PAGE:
In Frankfurt in 1996 we made it a bit tighter—it was three days with 15 companies, a good format. By the time it came to Munich in 1998, we had seven venues we could work with. We did some site-specific work—we showed Lynda Gaudreau in the main hall of the university in Munich and Felix Ruckert in a construction site. We had a 600-seat theater, a 1,200-seat theater that opened meanwhile, and we had several theaters with 150 seats. In the end we presented 15 shows in 7 theaters, and it was a really big event. We had 350 producers coming from all over the world to see it. Within four years’ time, we’d begun from a small thing, and suddenly it was eventually a far bigger event than Bagnolet.
Originally we had a plan for three cities, Berlin, Frankfurt and Munich. We didn’t think further. But when it was in Frankfurt, we already had the first colleagues coming up and saying “Hey, what will happen when Munich is over?” The next one to apply was Kampnagel in Hamburg. They were close colleagues of ours so they asked if they could do the next one after Munich. We said OK if you prove that you can do the fundraising, and you have the venues. They found it was a successful project, and we raised some funding with the Ministry of the Interior at the time, too.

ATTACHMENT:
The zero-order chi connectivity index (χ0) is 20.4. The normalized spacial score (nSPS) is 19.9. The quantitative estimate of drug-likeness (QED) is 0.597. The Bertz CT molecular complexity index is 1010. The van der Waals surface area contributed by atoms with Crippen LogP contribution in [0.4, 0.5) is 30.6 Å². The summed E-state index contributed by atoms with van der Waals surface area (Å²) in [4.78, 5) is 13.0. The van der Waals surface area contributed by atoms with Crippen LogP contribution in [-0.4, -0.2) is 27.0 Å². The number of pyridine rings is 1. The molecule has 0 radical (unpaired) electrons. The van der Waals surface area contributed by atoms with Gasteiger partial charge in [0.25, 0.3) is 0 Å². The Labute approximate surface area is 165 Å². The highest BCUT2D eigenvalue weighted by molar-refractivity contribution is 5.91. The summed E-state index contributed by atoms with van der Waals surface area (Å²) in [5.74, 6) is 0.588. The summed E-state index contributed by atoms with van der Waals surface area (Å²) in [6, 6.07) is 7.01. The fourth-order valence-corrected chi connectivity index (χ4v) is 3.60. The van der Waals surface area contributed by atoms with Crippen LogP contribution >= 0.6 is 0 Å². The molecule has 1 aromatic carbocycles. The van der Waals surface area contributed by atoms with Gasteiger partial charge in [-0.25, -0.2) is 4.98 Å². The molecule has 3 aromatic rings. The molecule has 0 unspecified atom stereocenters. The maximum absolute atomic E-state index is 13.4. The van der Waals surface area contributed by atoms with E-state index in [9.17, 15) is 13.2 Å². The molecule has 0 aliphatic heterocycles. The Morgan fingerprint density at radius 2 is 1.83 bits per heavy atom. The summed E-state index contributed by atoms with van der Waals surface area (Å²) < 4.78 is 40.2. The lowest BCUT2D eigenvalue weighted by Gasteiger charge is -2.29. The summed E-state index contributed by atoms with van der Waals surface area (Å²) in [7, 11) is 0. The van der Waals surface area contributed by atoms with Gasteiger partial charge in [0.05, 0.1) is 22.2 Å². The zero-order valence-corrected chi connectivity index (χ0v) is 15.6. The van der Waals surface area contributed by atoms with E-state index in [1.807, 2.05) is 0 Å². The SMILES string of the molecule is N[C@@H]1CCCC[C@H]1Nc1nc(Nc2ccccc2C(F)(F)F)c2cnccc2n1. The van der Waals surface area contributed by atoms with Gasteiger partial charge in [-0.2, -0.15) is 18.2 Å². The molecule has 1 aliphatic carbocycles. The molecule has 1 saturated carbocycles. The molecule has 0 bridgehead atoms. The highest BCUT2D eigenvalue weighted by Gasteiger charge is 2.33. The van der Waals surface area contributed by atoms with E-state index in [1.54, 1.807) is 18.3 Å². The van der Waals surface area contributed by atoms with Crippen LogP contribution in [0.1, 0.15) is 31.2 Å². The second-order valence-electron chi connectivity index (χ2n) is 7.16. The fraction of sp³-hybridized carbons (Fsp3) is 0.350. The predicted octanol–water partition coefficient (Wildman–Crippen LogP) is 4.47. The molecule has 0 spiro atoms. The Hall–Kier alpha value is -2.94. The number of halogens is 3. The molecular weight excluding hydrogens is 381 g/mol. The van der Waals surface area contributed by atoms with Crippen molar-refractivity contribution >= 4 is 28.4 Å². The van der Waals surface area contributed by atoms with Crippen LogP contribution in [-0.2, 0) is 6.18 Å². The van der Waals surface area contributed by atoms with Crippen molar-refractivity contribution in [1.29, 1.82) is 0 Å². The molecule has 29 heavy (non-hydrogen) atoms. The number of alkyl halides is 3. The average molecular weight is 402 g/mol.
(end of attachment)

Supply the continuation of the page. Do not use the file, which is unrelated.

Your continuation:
Now it’s getting bigger and bigger. For Leipzig in 2002 we were already such a big group. In the first years of the festival, the co-organizers [Nele Hertling, Dieter Buroch and me] were also responsible for programming; however, since the Düsseldorf Dance Platform in 2004, the decision-making has been placed in the hands of a board of advisors which consists of dance professionals, who were in turn elected by the co-organizers.
What are your future thoughts regarding the platforms?
Dance Platform will be transformed by the artists themselves, and as the world will change. We will decide about the next one after 2010, and maybe we will do it in Frankfurt again...but we don’t know yet.